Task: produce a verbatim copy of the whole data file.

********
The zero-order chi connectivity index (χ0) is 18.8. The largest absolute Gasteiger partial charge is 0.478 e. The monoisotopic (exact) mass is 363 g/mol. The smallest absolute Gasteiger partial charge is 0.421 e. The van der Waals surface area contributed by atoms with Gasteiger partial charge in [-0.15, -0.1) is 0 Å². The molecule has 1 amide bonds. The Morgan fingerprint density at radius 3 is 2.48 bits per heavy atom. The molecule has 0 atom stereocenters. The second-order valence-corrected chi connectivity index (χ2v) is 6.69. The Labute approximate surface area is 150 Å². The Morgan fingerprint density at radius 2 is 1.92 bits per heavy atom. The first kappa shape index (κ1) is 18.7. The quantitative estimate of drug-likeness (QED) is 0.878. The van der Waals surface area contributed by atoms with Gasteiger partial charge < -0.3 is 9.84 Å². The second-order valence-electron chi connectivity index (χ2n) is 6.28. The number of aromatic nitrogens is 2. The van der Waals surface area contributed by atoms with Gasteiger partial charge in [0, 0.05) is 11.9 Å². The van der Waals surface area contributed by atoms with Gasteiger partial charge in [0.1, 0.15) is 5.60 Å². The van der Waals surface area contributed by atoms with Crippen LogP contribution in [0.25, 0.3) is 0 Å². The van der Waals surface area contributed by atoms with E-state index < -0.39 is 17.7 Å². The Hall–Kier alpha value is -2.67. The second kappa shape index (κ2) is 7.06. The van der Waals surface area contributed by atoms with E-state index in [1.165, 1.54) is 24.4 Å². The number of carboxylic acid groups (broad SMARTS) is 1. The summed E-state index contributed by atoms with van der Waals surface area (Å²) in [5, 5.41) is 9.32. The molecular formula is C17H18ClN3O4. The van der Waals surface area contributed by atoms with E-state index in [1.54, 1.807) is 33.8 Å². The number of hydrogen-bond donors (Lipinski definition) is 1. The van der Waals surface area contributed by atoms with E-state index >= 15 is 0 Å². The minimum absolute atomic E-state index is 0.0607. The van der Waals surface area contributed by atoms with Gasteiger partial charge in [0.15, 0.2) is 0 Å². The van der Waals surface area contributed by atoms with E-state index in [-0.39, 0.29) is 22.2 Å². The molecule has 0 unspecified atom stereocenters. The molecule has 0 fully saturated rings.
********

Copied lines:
The zero-order chi connectivity index (χ0) is 18.8. The largest absolute Gasteiger partial charge is 0.478 e. The monoisotopic (exact) mass is 363 g/mol. The smallest absolute Gasteiger partial charge is 0.421 e. The van der Waals surface area contributed by atoms with Gasteiger partial charge in [-0.15, -0.1) is 0 Å². The molecule has 1 amide bonds. The Morgan fingerprint density at radius 3 is 2.48 bits per heavy atom. The molecule has 0 atom stereocenters. The second-order valence-corrected chi connectivity index (χ2v) is 6.69. The Labute approximate surface area is 150 Å². The Morgan fingerprint density at radius 2 is 1.92 bits per heavy atom. The first kappa shape index (κ1) is 18.7. The quantitative estimate of drug-likeness (QED) is 0.878. The van der Waals surface area contributed by atoms with Gasteiger partial charge < -0.3 is 9.84 Å². The second-order valence-electron chi connectivity index (χ2n) is 6.28. The number of aromatic nitrogens is 2. The van der Waals surface area contributed by atoms with Gasteiger partial charge in [0, 0.05) is 11.9 Å². The van der Waals surface area contributed by atoms with Gasteiger partial charge in [0.1, 0.15) is 5.60 Å². The van der Waals surface area contributed by atoms with Crippen LogP contribution in [0.25, 0.3) is 0 Å². The van der Waals surface area contributed by atoms with E-state index < -0.39 is 17.7 Å². The Hall–Kier alpha value is -2.67. The second kappa shape index (κ2) is 7.06. The van der Waals surface area contributed by atoms with E-state index in [1.165, 1.54) is 24.4 Å². The number of carboxylic acid groups (broad SMARTS) is 1. The summed E-state index contributed by atoms with van der Waals surface area (Å²) in [5, 5.41) is 9.32. The molecular formula is C17H18ClN3O4. The van der Waals surface area contributed by atoms with E-state index in [1.54, 1.807) is 33.8 Å². The number of hydrogen-bond donors (Lipinski definition) is 1. The van der Waals surface area contributed by atoms with E-state index >= 15 is 0 Å². The minimum absolute atomic E-state index is 0.0607. The van der Waals surface area contributed by atoms with Gasteiger partial charge in [0.15, 0.2) is 0 Å². The van der Waals surface area contributed by atoms with E-state index in [-0.39, 0.29) is 22.2 Å². The molecule has 0 unspecified atom stereocenters. The molecule has 0 fully saturated rings.